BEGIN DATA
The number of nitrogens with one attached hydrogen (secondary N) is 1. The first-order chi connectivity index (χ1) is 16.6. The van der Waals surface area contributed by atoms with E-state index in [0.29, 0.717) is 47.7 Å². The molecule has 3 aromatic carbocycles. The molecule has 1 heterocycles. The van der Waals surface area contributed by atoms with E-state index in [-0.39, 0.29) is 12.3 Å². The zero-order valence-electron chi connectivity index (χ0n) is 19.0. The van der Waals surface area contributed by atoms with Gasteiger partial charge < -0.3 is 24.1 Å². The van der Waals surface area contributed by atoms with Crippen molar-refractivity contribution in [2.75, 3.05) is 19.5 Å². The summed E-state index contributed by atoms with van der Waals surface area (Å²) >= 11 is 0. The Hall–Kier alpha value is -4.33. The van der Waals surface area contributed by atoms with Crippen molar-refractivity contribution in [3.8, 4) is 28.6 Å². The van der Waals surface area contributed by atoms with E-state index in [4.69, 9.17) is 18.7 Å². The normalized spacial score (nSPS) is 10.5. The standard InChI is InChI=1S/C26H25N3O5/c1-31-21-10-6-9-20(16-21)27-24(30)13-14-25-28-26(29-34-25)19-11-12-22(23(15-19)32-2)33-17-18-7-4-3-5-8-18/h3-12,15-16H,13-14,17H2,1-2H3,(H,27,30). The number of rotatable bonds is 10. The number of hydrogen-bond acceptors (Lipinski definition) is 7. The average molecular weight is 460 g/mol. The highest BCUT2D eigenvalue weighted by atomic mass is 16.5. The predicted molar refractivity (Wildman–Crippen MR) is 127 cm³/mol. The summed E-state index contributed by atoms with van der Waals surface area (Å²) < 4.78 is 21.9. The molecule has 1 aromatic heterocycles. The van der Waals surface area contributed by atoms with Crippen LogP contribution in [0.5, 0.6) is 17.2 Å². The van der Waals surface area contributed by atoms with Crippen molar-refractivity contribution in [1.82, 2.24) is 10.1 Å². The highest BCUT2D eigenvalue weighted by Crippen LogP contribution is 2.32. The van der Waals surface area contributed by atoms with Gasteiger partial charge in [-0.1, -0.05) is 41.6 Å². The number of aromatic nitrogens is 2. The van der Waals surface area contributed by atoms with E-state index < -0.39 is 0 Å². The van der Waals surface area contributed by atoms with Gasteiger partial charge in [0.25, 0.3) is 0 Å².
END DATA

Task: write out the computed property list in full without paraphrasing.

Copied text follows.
The number of nitrogens with one attached hydrogen (secondary N) is 1. The first-order chi connectivity index (χ1) is 16.6. The van der Waals surface area contributed by atoms with E-state index in [0.29, 0.717) is 47.7 Å². The molecule has 3 aromatic carbocycles. The molecule has 1 heterocycles. The van der Waals surface area contributed by atoms with E-state index in [-0.39, 0.29) is 12.3 Å². The zero-order valence-electron chi connectivity index (χ0n) is 19.0. The van der Waals surface area contributed by atoms with Gasteiger partial charge < -0.3 is 24.1 Å². The van der Waals surface area contributed by atoms with Crippen molar-refractivity contribution in [2.75, 3.05) is 19.5 Å². The summed E-state index contributed by atoms with van der Waals surface area (Å²) >= 11 is 0. The Hall–Kier alpha value is -4.33. The van der Waals surface area contributed by atoms with Crippen molar-refractivity contribution in [3.8, 4) is 28.6 Å². The van der Waals surface area contributed by atoms with E-state index in [4.69, 9.17) is 18.7 Å². The normalized spacial score (nSPS) is 10.5. The standard InChI is InChI=1S/C26H25N3O5/c1-31-21-10-6-9-20(16-21)27-24(30)13-14-25-28-26(29-34-25)19-11-12-22(23(15-19)32-2)33-17-18-7-4-3-5-8-18/h3-12,15-16H,13-14,17H2,1-2H3,(H,27,30). The number of rotatable bonds is 10. The number of hydrogen-bond acceptors (Lipinski definition) is 7. The average molecular weight is 460 g/mol. The highest BCUT2D eigenvalue weighted by atomic mass is 16.5. The predicted molar refractivity (Wildman–Crippen MR) is 127 cm³/mol. The summed E-state index contributed by atoms with van der Waals surface area (Å²) < 4.78 is 21.9. The molecule has 1 aromatic heterocycles. The van der Waals surface area contributed by atoms with Crippen LogP contribution in [0.5, 0.6) is 17.2 Å². The van der Waals surface area contributed by atoms with Crippen molar-refractivity contribution in [1.82, 2.24) is 10.1 Å². The highest BCUT2D eigenvalue weighted by Crippen LogP contribution is 2.32. The van der Waals surface area contributed by atoms with Gasteiger partial charge in [-0.1, -0.05) is 41.6 Å². The number of aromatic nitrogens is 2. The van der Waals surface area contributed by atoms with E-state index < -0.39 is 0 Å². The van der Waals surface area contributed by atoms with Gasteiger partial charge in [0.25, 0.3) is 0 Å².